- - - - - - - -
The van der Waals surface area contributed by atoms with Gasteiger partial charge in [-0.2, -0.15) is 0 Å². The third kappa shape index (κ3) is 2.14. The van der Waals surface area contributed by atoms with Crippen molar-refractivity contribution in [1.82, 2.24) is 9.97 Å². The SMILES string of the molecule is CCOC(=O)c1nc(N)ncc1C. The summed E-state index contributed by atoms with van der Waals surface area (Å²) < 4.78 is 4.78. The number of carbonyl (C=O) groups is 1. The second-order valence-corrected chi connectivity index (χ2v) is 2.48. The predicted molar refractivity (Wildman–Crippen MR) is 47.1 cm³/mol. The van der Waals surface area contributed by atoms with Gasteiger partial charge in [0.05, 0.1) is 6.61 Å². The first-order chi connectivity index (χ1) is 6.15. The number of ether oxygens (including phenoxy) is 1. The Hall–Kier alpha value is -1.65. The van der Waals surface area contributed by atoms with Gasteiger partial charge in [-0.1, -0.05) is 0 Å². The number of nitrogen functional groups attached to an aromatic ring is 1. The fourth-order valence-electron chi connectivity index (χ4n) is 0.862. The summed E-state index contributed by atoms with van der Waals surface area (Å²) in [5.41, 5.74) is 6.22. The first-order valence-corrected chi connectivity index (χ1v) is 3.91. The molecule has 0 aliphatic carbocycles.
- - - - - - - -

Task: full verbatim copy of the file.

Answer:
The van der Waals surface area contributed by atoms with Gasteiger partial charge in [-0.2, -0.15) is 0 Å². The third kappa shape index (κ3) is 2.14. The van der Waals surface area contributed by atoms with Crippen molar-refractivity contribution in [1.82, 2.24) is 9.97 Å². The SMILES string of the molecule is CCOC(=O)c1nc(N)ncc1C. The summed E-state index contributed by atoms with van der Waals surface area (Å²) < 4.78 is 4.78. The number of carbonyl (C=O) groups is 1. The second-order valence-corrected chi connectivity index (χ2v) is 2.48. The predicted molar refractivity (Wildman–Crippen MR) is 47.1 cm³/mol. The van der Waals surface area contributed by atoms with Gasteiger partial charge in [0.05, 0.1) is 6.61 Å². The first-order chi connectivity index (χ1) is 6.15. The number of ether oxygens (including phenoxy) is 1. The Hall–Kier alpha value is -1.65. The van der Waals surface area contributed by atoms with Gasteiger partial charge in [-0.1, -0.05) is 0 Å². The number of nitrogen functional groups attached to an aromatic ring is 1. The fourth-order valence-electron chi connectivity index (χ4n) is 0.862. The summed E-state index contributed by atoms with van der Waals surface area (Å²) in [5.41, 5.74) is 6.22. The first-order valence-corrected chi connectivity index (χ1v) is 3.91. The molecule has 0 aliphatic carbocycles.